“The first responsibility of leadership is the creation of meaning.”—Warren Bennis.
Word of the week is LOVE.
As in what matters when your house is flooded.
As in the secret to dealing with hate speech at work.
As in the human capacity to rise higher than Harvey’s waters and help each other.
Suddenly we were overtaken by Hurricane Harvey, relentlessly pummeling the eastern coast of Texas, then fanning out to Louisiana. It was all I could think about. My son and daughter-in-law and their two sons live in Sugar Land, a suburb of Houston, and I have many cousins and friends in the area.
The media’s saturation coverage—can’t help the water allusions—meant that no one could escape Harvey’s wrath emotionally even if we weren’t there physically. Who among us didn’t feel for the people who lost their homes or worse, their lives or loved ones?
Thank goodness for Facebook and other social media that allowed us to stay in touch. Over and over we heard “Houses can be rebuilt. What matters is that those we love are safe.”
Against the backdrop of worry and stress over a natural disaster, we also saw the best of the human capacity for kindness and selflessness and loving thy neighbor enough to risk your own life and limb to rescue her.
Dealing with hate speech at work can feel like trying to fight a hurricane
It felt surreal to be pulled back into last week’s debates about hate speech. Yet, on reflection I realized the unifying theme is love.
I was interviewed by Salon’s Alli Joseph on how to handle hate speech in the workplace. Take The Lead’s editorial director Michele Weldon had written a helpful piece on the subject this week sparking a lot of thoughtful dialogue. Here’s the video if you care to catch the whole conversation, which ended up being fairly far-reaching.
Though my mind wasn’t completely there with Alli, I did give some tips from my own experience. For Individual employees:
- Know who you are and what your values are. Don’t let fear keep you from employing my leadership Power Tool 2: define your own terms first before someone else defines you. Know that someone else’s hateful comments are never about you—they’re always about them.
- Don’t be paranoid but do be clear eyed. As the airport signs say, if you see something say something. Make sure you know company policies and how to use them productively. Try to distinguish (it isn’t easy and it is often murky but making judgments and choices is what life is about) between a co-worker’s speech that is merely offensive or annoying, speech that is harassment, and hate speech that can incite violence and create a hostile climate.
- Build yourself a mini movement. That’s Power Tool 7: Reach out. Align yourself with others who share your view. Don’t isolate yourself. That will shore you up for the moment when you have to contend with harassment or hate speech.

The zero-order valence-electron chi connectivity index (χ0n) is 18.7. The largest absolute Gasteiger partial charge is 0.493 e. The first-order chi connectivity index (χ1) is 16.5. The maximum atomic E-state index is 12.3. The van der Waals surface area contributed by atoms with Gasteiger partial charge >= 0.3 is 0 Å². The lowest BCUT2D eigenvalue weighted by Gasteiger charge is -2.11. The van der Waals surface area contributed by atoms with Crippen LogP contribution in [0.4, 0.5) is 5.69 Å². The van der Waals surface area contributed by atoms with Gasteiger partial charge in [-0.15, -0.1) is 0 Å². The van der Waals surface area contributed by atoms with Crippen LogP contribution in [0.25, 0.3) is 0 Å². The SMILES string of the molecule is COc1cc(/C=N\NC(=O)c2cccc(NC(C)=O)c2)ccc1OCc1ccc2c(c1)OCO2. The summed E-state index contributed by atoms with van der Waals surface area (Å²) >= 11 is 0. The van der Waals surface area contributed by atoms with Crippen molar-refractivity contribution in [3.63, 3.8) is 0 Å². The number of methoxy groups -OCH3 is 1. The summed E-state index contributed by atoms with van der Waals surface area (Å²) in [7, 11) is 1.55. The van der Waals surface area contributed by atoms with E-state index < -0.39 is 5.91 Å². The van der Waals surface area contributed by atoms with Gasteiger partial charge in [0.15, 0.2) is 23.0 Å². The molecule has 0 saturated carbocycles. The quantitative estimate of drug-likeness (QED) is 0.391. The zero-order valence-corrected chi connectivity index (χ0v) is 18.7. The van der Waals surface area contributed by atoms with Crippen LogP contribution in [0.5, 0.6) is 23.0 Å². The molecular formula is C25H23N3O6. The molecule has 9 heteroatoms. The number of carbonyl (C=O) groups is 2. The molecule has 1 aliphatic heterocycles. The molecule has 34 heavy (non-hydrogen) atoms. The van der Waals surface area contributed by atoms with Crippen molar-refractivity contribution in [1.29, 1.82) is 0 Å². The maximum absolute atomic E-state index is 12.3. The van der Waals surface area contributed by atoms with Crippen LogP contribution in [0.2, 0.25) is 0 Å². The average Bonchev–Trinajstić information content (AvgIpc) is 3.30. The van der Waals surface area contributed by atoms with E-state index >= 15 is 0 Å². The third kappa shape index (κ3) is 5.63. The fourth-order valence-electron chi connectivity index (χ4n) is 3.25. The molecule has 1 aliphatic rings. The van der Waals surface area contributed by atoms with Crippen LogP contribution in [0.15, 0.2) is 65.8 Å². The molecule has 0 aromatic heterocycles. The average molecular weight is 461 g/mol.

- My personal first line is offense, speaking directly to the party. You’ll be amazed how much hate speech is either sheer stupidity or the kind of bullying behavior that masks insecurities. Ask if they know what they just said and how it impacts others. Stay dispassionate. And if you have colleagues who share your perspective, and who have the courage to join you in having uncomfortable conversations without attacking the offending person, you might be able to break through his (sorry guys but it is usually a male), defenses and get a chance to help him heal from whatever emotional wounds have caused his bad behavior. Love can sometimes conquer hate. And even if it doesn’t change the other person, you will be better off for experiencing a positive emotion than a negative one.
- If the behavior continues, use the company policies. If that fails, know the law and use it. My free speech rights stop at your nose.
- Document everything. Do not cry wolf. Help the company do the right thing.
If you are the CEO or in any leadership position, your job is first to create a culture of inclusion overtly and proactively. Declare your intention and expectations. Act symbolically on them too. The art in your office, the people you hire and have lunch with, who speaks at company conferences. It all adds up. Practice respectful speech to all. Blog about it or use whatever thought leadership medium that works for you.
If there’s a flare up, listen to everyone then deal with it swiftly, decisively and transparently. Talk about what happened afterward to further cement expectations for the future. Even problems are opportunities to improve and to teach.
Be clear about where you stand. You’ll be criticized one way or the other. Might as well be on the positive side of history.
ASU president Michael Crow said it flat out likening those who today oppose hate speech to abolitionists during the Civil War: “We’re going to abolish not slavery — we’re going to abolish all notions of not equal…And when it’s gone I can guarantee you we will have a better chance at a greater and more wholesome society.”
It takes the same leadership skills to call people to their higher selves as to their basest instincts. Be the kind of leader about whom others will say you made them a better person.
Which brings me back to the amazing human capacity to rise higher than Harvey’s waters, buoyed by love
From the neighbors who formed a human chain to rescue a woman in labor from the floodwaters to the mattress store that became a shelter, to the many acts of heroism and kindness documented day after weary day, you have to wonder why when love is so powerful anyone would resort to hate speech or acts.
My family is fortunate. We have what matters—the safety of those we love. Thanks, all of you who checked in to ask. I hope that if you or your loved ones were in Harvey’s path that you and they too are safe and encircled by love.
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